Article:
09/17/2009

Speaker(s) : Michio Sugeno (Doshisha University, Kyoto, J ; European Center for Soft Computing, Mieres, ES

Generally speaking, there are two types of models for human subjective preferences where in cardinal models, we use addition/multiplication calculations on real numbers and in ordinal models, we use min/max calculations on orders. The conventional preference models are cardinal ones. As for the cardinal models, we can go back to Bernoulli’s idea of utility functions in 18 C. Since then we have had expected utility theory based on objective probabilities by von Neumann and Morgenstern for preferences under risk and Savage’s theory based on subjective probabilities for preferences under uncertainty. However in order to solve counter examples to these theories shown by Allais and Ellsberg , we need Schmeidler’s seminal idea on Choquet expected utilities based on Choquet integrals with respect to fuzzy measures. Kahneman received a Nobel Prize in economics in 2002 for his Cumulative Prospect Theory (CPT) using Choquet integral models on a real line with two fuzzy measures. On the other hand, in the ordinal models we can use S-integrals with respect to fuzzy measures. Using S-integrals, we can also discuss subjective preference in parallel with the cardinal models. However in order to cope with Kahneman’s Cumulative Prospect Theory, we have to extend S-integrals onto a bipolar scale. Grabisch has suggested CPT S-integrals. We have conducted psychological experiments to verify ordinal models. The results have shown that we can model subjective preferences by S-integrals and CPT S-integrals. There are some cases in preferences which cannot be explained even by CPT-type models. For these cases we can use Grabisch’s bi-capacities as extended fuzzy measures.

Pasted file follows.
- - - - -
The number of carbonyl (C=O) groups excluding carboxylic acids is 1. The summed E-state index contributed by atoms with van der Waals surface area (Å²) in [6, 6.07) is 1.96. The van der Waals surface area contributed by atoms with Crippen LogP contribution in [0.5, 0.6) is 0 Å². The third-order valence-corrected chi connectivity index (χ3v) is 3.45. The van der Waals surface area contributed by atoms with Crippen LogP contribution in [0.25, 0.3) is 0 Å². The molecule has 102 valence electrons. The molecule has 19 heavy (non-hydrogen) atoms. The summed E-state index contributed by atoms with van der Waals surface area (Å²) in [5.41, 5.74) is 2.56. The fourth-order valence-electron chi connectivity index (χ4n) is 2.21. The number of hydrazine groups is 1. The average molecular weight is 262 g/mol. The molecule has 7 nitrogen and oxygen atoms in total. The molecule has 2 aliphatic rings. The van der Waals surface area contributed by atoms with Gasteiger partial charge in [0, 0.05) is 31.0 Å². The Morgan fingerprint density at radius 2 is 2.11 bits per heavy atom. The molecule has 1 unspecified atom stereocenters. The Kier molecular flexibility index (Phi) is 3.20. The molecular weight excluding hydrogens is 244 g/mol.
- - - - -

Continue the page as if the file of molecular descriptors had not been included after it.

Thomas.Baerecke (at) nulllip6.fr